As one commentator puts it, Australian filmmakers are “making a killing out of horror; the horror genre is booming, and a spate of local filmmakers are hoping to cash in on the phenomenon” (Shore 2007).
The terms “boom”, “the revival” and “riding a crest of a wave” (Shore 2007; Hopkins 2007; Appleyard 2007) are being used in the media and industry literature to describe Australian horror production’s resurgence — even though, as Gibson (2007) remarks, until recently, “most of us didn’t even know we [Australia] made horror films”.
Like the undead from beyond the grave, Australian horror films are on the rise. However, with little to no previous research into production dynamics and the nature of the Australian horror tradition more broadly, there is a limited understanding of the “industry” of Australian horror production and the thematic and stylistic characteristics of local horror films.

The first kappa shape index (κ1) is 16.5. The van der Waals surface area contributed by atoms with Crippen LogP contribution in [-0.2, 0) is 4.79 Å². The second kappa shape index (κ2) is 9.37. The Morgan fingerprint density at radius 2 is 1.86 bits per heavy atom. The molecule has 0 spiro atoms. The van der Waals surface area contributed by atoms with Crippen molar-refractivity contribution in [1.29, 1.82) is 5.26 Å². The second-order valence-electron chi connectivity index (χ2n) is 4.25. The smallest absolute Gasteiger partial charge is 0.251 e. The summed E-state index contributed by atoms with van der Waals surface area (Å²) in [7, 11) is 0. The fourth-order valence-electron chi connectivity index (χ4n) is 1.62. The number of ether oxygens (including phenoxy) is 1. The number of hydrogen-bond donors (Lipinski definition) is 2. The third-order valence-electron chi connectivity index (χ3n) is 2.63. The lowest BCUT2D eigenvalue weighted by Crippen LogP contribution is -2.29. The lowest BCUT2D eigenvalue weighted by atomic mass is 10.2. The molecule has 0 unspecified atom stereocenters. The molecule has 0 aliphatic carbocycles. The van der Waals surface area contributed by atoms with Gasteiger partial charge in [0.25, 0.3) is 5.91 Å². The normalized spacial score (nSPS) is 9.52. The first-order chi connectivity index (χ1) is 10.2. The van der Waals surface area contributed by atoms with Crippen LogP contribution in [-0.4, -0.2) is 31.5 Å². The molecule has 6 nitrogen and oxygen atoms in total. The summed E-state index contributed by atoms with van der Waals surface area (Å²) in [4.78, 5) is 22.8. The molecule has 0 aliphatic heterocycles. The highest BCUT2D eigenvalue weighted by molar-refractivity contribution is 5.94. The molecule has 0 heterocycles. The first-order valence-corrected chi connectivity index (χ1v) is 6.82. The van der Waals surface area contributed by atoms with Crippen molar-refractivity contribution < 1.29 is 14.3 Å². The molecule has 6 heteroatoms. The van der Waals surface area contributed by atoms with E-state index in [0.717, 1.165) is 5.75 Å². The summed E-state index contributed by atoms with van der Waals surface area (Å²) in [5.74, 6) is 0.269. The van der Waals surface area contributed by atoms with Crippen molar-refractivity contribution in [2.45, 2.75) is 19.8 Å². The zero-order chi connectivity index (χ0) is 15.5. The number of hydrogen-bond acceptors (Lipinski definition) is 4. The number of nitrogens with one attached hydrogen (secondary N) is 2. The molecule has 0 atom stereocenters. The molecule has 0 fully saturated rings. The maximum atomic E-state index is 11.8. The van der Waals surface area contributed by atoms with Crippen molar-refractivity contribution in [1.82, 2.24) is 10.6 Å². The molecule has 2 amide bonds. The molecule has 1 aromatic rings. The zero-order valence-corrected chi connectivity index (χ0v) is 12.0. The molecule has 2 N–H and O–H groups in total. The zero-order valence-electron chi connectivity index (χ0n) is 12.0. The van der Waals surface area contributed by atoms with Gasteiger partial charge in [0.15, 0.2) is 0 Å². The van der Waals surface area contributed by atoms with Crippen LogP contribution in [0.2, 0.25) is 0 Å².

This study explores the rise of contemporary Australian horror production: emerging production and distribution models; the films produced; and the industrial, market and technological forces driving production. It constitutes the most in-depth historical analysis to date of the Australian horror tradition, and is the first significant exploration of the industry of contemporary horror production.